Acts of Kindness
The death of a loved one can leave us feeling small and powerless. Participating in an act of kindness on behalf of your loved one can leave you feeling more powerful and can provide a sense of purpose when that feels missing. You can do these activities as a family, or your child may want to do some on their own.
There are probably many people who are also feeling sad over the death of your loved one, such as their caregivers, friends, other relatives, or community members they had an impact on. You can help comfort one or more of them by preparing a care package including tissues, lozenges (or other items to soothe a throat that may be sore from crying), eye drops, a sympathy card.
Are there other personal things you could include? If your loved one had care providers (i.e. hospice workers, nurses or doctors who provided extra good care and support, etc.), you may want to take this time to thank them. Consider sending these people a thank you note or care package as well.
Creating something positive out of your loss can give you a sense of purpose and power during a time when you may feel robbed of those things. To honor your loved one, you can set a kindness goal as a family or as individuals. Choose a number of acts of kindness you’d like to do, and begin making the world a better place. These acts could remind you of your loved one or could be things you know your loved one would have liked to see you do.
On pages 24 & 25 of her book More Creative Coping Skills for Children, Bonnie Thomas offers the following ideas for ways to connect kindly with others:
• Smile at someone.
• Do a chore at home without being asked to.
• Call a relative to say hello and/or check on them.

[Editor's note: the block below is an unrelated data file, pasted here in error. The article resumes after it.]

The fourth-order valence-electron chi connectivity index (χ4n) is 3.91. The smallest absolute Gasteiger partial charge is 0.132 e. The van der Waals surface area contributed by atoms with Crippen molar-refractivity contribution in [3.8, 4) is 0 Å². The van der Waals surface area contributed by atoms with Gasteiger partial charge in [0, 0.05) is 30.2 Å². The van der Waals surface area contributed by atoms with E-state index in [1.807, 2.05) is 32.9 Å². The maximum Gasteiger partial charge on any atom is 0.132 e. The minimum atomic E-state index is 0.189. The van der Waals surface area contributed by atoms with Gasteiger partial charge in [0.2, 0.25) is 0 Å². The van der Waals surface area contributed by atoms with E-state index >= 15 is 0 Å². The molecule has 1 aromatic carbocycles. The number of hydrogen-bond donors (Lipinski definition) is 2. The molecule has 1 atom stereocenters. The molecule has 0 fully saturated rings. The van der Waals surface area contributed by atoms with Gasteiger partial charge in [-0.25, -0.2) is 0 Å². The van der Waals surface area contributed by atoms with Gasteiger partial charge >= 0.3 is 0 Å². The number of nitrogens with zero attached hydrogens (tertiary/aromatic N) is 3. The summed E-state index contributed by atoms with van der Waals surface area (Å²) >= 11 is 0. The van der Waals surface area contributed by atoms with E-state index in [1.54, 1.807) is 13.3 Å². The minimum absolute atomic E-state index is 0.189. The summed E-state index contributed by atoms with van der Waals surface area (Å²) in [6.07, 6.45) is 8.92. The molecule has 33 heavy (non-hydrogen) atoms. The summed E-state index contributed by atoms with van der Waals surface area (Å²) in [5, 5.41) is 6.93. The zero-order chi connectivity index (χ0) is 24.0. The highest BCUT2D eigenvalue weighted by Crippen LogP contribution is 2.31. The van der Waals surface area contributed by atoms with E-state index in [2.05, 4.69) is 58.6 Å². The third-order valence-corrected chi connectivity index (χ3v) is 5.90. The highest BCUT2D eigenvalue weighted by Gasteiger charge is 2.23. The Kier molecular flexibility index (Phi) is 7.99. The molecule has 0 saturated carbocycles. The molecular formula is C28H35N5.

• Draw or write a kind note for your younger sibling and put it in their coat pocket, lunchbox, or backpack to find later.
• Pick up litter.
• Tell someone you appreciate them.
• Offer to help your teacher with the classroom clean-up.
• Be generous and share.
• Leave a lucky penny (or other good luck charm) for someone to find.
• Thank someone for doing their job well.
• Read a book to someone younger than you.
• Write a thank you note or draw a picture for your mail delivery person, and leave it in your mailbox for them.
• Use chalk to write a positive message for passers by on the sidewalk or driveway.
• Give a loved one a hug.
• Make a card for your neighbor.
• Add your own ideas!
When a loved one dies, their family members are often sad because they will not be able to create any new memories with that person. Sharing your own stories of the person who died in a letter can give their family members new stories to enjoy again and again through reading your letter. Do you have stories that show how special your loved one was? How funny? How generous? What are special memories you’d like them to know about?
Sometimes people die from diseases for which specific foundations are searching for cures. Donating money to such an organization in honor of your loved one may provide you with a sense of fighting back against the sickness to which your loved one succumbed. If you don’t have enough money to donate, perhaps you could make a care package to send to the people who work there, along with a story about your loved one and why they were so special. If you offer to pay for a book for a public library, they will often be willing to put a memorial bookplate in the front. This book could be a favorite of your loved one, or it could be one that raises awareness of whatever illness caused the death of your loved one.
Maybe it’s something you did together, maybe it’s something they had a special talent for. Regardless, walking in the footsteps of your loved one can provide you with insight into their life that you may not have previously had. Did they play the trombone? Pick one up and try it! Did they love fishing in a special spot? Head over there and give it a try! Did they have a favorite game they always wanted to play? Bust it out, and enjoy it again!
Another way to contribute to causes that are fighting to save lives is by participating in a race, marathon, or fundraiser. Through these activities, foundations raise money to research ways to cure diseases or prolong life. Your participation as a family or individual isn’t just about donating to a cause that is meaningful to you, it’s also about participating in a healthy lifestyle that leads to a longer and more enjoyable quality of life.
Thomas, B., (2016) More Creative Coping Skills: Activities, Games, Stories, and Handouts to Help Children Self-Regulate. Jessica Kingsley Publishers.